25 September, 2020

Mother’s Not Home

A controlled, subtle tale of how a core of secrecy in a family secretes lasting sadness

Mother’s Not Home

A mother’s death opens up a can of worms for Rono and his brothers Sujoy—Bochka and Chotku as their mother calls them—in her last letter to Ronojoy. The letter rev­eals the secret behind why her marriage to their father Subir suddenly became a Cold War zone after Sujoy’s birth, resulting in their fat­her’s suicide, a gruesome hanging that Rono discovered when he came home from school. The uncles, aunts and grandmothers and even the boy’s ayah were unable to factor in effective damage control. Mukherjee puts together the INS and outs of a Bengali family in Delhi, two brothers, Subir’s marriage to the vivacious Mala and an attractive younger brother called Apurva. Tolstoy wrote that unhappy families are unique, unlike happy ones. Mukherjee delves into the roots of this particular family’s problems. Ronojoy lives alone, with a house in Mukteswar and an apartment in Delhi, recovering from clinical dep­ression; Sujoy is almost an alcoho­lic and the happiness of his wife and son is threatened.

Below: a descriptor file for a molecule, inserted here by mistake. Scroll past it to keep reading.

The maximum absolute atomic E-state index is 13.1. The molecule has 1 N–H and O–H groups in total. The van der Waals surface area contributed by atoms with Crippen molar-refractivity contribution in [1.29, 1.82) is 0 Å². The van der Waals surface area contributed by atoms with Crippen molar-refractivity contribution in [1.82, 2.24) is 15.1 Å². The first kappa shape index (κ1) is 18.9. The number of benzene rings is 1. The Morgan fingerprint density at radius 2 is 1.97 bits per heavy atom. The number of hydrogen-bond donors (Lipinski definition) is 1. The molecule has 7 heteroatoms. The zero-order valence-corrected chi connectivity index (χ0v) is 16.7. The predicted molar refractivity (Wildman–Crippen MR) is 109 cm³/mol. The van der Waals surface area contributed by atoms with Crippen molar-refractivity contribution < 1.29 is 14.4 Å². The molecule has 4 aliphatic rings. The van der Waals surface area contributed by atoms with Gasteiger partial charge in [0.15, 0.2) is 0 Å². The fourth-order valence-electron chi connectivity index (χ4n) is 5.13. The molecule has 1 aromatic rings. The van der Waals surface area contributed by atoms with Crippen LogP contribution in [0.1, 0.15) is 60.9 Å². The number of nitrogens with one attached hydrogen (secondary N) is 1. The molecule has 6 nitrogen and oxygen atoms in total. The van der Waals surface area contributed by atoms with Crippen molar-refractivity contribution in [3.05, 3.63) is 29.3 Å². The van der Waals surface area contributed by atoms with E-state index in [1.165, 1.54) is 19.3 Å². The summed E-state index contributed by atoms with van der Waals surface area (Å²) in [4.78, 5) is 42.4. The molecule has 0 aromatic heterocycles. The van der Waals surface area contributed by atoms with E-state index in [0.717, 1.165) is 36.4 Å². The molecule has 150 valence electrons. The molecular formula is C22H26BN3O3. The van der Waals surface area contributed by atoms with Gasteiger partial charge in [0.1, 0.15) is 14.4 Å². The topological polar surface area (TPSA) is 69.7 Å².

At the heart of it is...



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